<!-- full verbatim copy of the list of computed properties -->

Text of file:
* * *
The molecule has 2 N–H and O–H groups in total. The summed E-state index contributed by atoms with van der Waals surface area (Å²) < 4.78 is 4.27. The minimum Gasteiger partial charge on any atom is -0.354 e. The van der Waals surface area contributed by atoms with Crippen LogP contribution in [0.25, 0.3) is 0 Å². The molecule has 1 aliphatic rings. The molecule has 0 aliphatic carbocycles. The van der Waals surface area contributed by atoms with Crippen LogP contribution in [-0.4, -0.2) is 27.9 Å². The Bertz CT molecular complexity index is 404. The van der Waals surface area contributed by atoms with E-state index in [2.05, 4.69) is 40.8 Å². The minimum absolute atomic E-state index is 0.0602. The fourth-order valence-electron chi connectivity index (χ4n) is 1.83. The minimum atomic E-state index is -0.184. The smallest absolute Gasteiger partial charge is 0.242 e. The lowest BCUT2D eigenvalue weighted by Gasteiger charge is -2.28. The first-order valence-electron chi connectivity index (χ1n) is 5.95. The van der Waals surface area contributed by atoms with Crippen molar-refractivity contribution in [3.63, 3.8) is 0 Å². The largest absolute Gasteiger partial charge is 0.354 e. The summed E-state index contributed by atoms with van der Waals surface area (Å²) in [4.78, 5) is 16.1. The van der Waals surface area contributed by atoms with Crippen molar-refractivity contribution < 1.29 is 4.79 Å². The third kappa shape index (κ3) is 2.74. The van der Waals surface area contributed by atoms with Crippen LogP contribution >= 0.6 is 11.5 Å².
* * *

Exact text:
The molecule has 2 N–H and O–H groups in total. The summed E-state index contributed by atoms with van der Waals surface area (Å²) < 4.78 is 4.27. The minimum Gasteiger partial charge on any atom is -0.354 e. The van der Waals surface area contributed by atoms with Crippen LogP contribution in [0.25, 0.3) is 0 Å². The molecule has 1 aliphatic rings. The molecule has 0 aliphatic carbocycles. The van der Waals surface area contributed by atoms with Crippen LogP contribution in [-0.4, -0.2) is 27.9 Å². The Bertz CT molecular complexity index is 404. The van der Waals surface area contributed by atoms with E-state index in [2.05, 4.69) is 40.8 Å². The minimum absolute atomic E-state index is 0.0602. The fourth-order valence-electron chi connectivity index (χ4n) is 1.83. The minimum atomic E-state index is -0.184. The smallest absolute Gasteiger partial charge is 0.242 e. The lowest BCUT2D eigenvalue weighted by Gasteiger charge is -2.28. The first-order valence-electron chi connectivity index (χ1n) is 5.95. The van der Waals surface area contributed by atoms with Crippen molar-refractivity contribution in [3.63, 3.8) is 0 Å². The largest absolute Gasteiger partial charge is 0.354 e. The summed E-state index contributed by atoms with van der Waals surface area (Å²) in [4.78, 5) is 16.1. The van der Waals surface area contributed by atoms with Crippen molar-refractivity contribution < 1.29 is 4.79 Å². The third kappa shape index (κ3) is 2.74. The van der Waals surface area contributed by atoms with Crippen LogP contribution >= 0.6 is 11.5 Å².